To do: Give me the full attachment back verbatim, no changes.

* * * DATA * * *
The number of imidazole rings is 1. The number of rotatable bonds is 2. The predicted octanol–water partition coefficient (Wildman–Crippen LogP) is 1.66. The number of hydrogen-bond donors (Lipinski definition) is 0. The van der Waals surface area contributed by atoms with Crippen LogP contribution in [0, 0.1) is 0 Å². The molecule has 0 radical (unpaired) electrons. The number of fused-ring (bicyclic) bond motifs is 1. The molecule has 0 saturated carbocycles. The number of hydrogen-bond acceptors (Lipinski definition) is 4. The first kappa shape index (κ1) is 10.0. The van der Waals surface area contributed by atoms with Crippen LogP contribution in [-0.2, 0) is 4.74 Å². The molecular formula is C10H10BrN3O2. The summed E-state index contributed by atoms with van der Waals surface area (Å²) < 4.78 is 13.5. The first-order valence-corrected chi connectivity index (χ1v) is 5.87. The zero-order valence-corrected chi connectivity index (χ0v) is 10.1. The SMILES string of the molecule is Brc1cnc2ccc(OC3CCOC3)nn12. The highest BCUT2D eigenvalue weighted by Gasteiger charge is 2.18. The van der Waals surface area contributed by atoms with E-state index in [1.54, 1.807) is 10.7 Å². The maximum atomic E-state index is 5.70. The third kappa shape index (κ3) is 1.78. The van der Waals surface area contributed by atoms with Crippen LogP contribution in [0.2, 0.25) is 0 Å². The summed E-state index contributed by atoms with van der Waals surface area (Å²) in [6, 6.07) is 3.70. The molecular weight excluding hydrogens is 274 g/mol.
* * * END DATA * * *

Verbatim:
The number of imidazole rings is 1. The number of rotatable bonds is 2. The predicted octanol–water partition coefficient (Wildman–Crippen LogP) is 1.66. The number of hydrogen-bond donors (Lipinski definition) is 0. The van der Waals surface area contributed by atoms with Crippen LogP contribution in [0, 0.1) is 0 Å². The molecule has 0 radical (unpaired) electrons. The number of fused-ring (bicyclic) bond motifs is 1. The molecule has 0 saturated carbocycles. The number of hydrogen-bond acceptors (Lipinski definition) is 4. The first kappa shape index (κ1) is 10.0. The van der Waals surface area contributed by atoms with Crippen LogP contribution in [-0.2, 0) is 4.74 Å². The molecular formula is C10H10BrN3O2. The summed E-state index contributed by atoms with van der Waals surface area (Å²) < 4.78 is 13.5. The first-order valence-corrected chi connectivity index (χ1v) is 5.87. The zero-order valence-corrected chi connectivity index (χ0v) is 10.1. The SMILES string of the molecule is Brc1cnc2ccc(OC3CCOC3)nn12. The highest BCUT2D eigenvalue weighted by Gasteiger charge is 2.18. The van der Waals surface area contributed by atoms with E-state index in [1.54, 1.807) is 10.7 Å². The maximum atomic E-state index is 5.70. The third kappa shape index (κ3) is 1.78. The van der Waals surface area contributed by atoms with Crippen LogP contribution in [0.2, 0.25) is 0 Å². The summed E-state index contributed by atoms with van der Waals surface area (Å²) in [6, 6.07) is 3.70. The molecular weight excluding hydrogens is 274 g/mol.